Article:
Sexy, visceral, and physical, Flying V’s original ensemble piece Flying V Fights: Love is a Battlefield packs a wallop. From love taps to sucker punches and even gladiatorial contest, Flying V Fights explores romance and sex, dispensing with spoken dialogue. Here, the couples speak with their hands, fists, quarterstaffs, rapiers, and wrestling moves. The results are mixed, but overall satisfying.
The six-member cast, as directed by Flying V’s managing director Jonathan Ezra Rubin, make a game company demonstrating that love between two people can leave a mark. Rubin, an accomplished fight director, has worked closely with his skillful performers to offer a full array of staged violence. But these are not just exercises in stage combat to show off their great moves. There is heart and soul among the nameless characters. They are desperate to make love and share love. Presented as a series of individual vignettes, the scenes play out like themes and variations of varying degrees of love and hurt, pain and gain. The ensemble – three male, three female – mix and match throughout the couplings to show that relationships of any persuasion can be passionate or terrifying.
The show opens with a mega-match that sets the tone for Flying V Fights, equal parts playful and dangerous. A dual, girls with remotes controlling their men, a chase straight out of “Scooby Doo” – lays out the ground work for love that can run the gamut from joy to anxiety, betrayal and obsession. The entire company – Theresa Buechler, Danny Cackley, Natalie Cutcher, Rebecca Hausman, Jon Jon Johnson, and Robert Bowen Smith – shows off their comedic skills and masterful moves in this first scene. The intimacy of the Writer’s Center space and clever set design by Andrea Moore gives the lovers and fighters a perfect setting to begin their battles.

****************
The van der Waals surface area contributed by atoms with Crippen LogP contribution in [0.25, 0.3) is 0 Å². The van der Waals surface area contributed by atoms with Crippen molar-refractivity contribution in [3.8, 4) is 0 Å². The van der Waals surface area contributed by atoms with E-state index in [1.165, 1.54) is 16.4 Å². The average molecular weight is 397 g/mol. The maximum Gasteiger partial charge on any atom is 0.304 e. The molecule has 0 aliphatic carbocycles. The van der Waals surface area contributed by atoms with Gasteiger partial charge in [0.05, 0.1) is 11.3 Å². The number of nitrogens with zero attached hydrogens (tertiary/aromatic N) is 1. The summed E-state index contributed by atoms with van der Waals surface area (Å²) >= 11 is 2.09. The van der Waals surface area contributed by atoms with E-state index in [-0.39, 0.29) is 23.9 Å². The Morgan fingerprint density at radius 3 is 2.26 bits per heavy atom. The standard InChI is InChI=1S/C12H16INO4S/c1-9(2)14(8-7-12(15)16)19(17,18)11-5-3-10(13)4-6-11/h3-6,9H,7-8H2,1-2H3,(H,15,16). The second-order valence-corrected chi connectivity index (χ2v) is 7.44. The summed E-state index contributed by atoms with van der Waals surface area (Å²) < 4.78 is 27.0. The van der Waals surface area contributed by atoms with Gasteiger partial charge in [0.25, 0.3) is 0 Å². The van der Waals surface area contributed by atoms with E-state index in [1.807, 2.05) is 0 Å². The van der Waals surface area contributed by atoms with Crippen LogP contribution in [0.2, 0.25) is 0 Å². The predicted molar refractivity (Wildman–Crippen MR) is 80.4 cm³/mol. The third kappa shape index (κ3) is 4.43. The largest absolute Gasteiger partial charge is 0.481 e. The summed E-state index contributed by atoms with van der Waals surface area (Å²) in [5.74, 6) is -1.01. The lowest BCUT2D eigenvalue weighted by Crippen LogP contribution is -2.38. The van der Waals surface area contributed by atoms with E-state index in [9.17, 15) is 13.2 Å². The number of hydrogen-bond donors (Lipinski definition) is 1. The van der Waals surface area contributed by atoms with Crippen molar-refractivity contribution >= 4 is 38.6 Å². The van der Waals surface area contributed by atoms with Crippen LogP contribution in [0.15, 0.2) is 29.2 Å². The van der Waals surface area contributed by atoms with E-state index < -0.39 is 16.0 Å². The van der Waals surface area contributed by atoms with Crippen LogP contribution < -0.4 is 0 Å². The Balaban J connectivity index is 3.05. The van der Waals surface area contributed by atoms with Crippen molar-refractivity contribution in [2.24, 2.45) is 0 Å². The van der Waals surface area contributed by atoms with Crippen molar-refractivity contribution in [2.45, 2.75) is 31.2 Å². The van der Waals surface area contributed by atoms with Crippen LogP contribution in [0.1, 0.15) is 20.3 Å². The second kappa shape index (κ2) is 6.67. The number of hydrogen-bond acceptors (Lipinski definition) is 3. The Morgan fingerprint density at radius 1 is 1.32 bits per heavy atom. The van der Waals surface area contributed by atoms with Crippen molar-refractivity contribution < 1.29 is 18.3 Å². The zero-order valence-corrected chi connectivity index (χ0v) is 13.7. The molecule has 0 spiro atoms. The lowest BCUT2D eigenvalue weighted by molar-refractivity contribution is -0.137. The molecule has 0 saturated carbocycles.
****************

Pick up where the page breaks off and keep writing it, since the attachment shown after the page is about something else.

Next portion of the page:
There are a number of standouts, dramatically and physically, such as “Oh My Heart,” featuring Buechler, Cackley, and Bowen Smith. Cackley and Buechler are a new couple who make a tender and immediate connection. As they explore the beauty of physical love, Bowen Smith is seen in parallel, as a former boyfriend, whose heart is literally ripped out as his girlfriend’s live moves on without him.
FLYING V FIGHTS: LOVE IS A BATTLEFIELD
Closes June 29, 2014
4508 Walsh Street
1 hour, 30 minutes
Thursday thru Sunday
In “Strange Love,” Cutcher and Bowen Smith play two people who almost miss each other on a beach but thanks to sudden death and creative puppetry, they end up together. Another pair, Johnson and Hausman, play out an edgy tango, but with knives, generating plenty of heated chemistry. Johnson comes back with Buechler for an unconventional break-up scene where the dialogue is heard in voice-over and the actual break-up is played out as a kung fu battle.
A highlight of Flying V Fights is not a scene but the sound design by Neil McFadden, providing the entire soundtrack running under the sights and sounds of the scenes. Carefully chosen, and quite possibly providing much inspiration for Rubin and his performers, the songs chosen add a layer of poetry and lyricism over the sometimes brutal and exciting battles on display. In the program, audience members can scan a barcode that pulls up the inspired playlist on Spotify. “You Give Love a Bad Name,” “Wrecking Ball,” “I Only Want to Be with You,” “Hurt,” and, of course, “Love is a Battlefield” are just a few of the tracks that show us love can be patient and kind, but it can also leave you bloody and bruised.
Flying V Fights: Love is a Battlefield, a devised work . Directed by Jonathan Ezra Rubin . Featuring Theresa Buechler, Danny Cackley, Natalie Cutcher, Rebecca Hausman, Jon Jon Johnson, and Robert Bowen Smith . Technical Direction: Andrew Berry . Prop and Set Design: Andrea “Dre” Moore . Lighting: Kristin A. Thompson . Sound: Neil McFadden . Costume Design: Jesse Shipley . Audience Design: Tea Shearer . Dramaturgy: Megan Reichelt . Associate Director: Jason Schlafstein . Stage Management: Chelsea Crenshaw . Produced by Flying V Theatre . Reviewed by Jeff Walker.